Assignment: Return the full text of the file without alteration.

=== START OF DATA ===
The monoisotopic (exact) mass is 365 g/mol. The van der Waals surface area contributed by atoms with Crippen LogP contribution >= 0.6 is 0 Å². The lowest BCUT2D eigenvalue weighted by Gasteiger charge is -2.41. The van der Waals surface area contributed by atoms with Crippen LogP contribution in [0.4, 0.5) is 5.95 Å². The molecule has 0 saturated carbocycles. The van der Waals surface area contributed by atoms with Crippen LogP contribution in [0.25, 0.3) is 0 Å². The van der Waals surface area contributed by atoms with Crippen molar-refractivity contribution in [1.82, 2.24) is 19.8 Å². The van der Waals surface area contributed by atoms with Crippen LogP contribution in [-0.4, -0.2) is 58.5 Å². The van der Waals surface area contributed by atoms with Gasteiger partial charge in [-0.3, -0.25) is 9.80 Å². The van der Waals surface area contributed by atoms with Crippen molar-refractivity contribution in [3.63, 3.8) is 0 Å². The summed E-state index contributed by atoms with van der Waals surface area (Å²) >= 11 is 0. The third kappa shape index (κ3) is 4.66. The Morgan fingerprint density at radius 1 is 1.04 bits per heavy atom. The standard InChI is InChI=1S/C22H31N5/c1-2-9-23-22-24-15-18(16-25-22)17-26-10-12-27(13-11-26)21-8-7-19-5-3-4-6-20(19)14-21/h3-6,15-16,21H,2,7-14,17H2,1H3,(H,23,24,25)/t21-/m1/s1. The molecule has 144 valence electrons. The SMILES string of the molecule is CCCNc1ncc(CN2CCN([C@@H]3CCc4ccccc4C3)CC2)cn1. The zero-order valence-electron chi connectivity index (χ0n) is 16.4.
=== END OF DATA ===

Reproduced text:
The monoisotopic (exact) mass is 365 g/mol. The van der Waals surface area contributed by atoms with Crippen LogP contribution >= 0.6 is 0 Å². The lowest BCUT2D eigenvalue weighted by Gasteiger charge is -2.41. The van der Waals surface area contributed by atoms with Crippen LogP contribution in [0.4, 0.5) is 5.95 Å². The molecule has 0 saturated carbocycles. The van der Waals surface area contributed by atoms with Crippen LogP contribution in [0.25, 0.3) is 0 Å². The van der Waals surface area contributed by atoms with Crippen molar-refractivity contribution in [1.82, 2.24) is 19.8 Å². The van der Waals surface area contributed by atoms with Crippen LogP contribution in [-0.4, -0.2) is 58.5 Å². The van der Waals surface area contributed by atoms with Gasteiger partial charge in [-0.3, -0.25) is 9.80 Å². The van der Waals surface area contributed by atoms with Crippen molar-refractivity contribution in [3.63, 3.8) is 0 Å². The summed E-state index contributed by atoms with van der Waals surface area (Å²) >= 11 is 0. The third kappa shape index (κ3) is 4.66. The Morgan fingerprint density at radius 1 is 1.04 bits per heavy atom. The standard InChI is InChI=1S/C22H31N5/c1-2-9-23-22-24-15-18(16-25-22)17-26-10-12-27(13-11-26)21-8-7-19-5-3-4-6-20(19)14-21/h3-6,15-16,21H,2,7-14,17H2,1H3,(H,23,24,25)/t21-/m1/s1. The molecule has 144 valence electrons. The SMILES string of the molecule is CCCNc1ncc(CN2CCN([C@@H]3CCc4ccccc4C3)CC2)cn1. The zero-order valence-electron chi connectivity index (χ0n) is 16.4.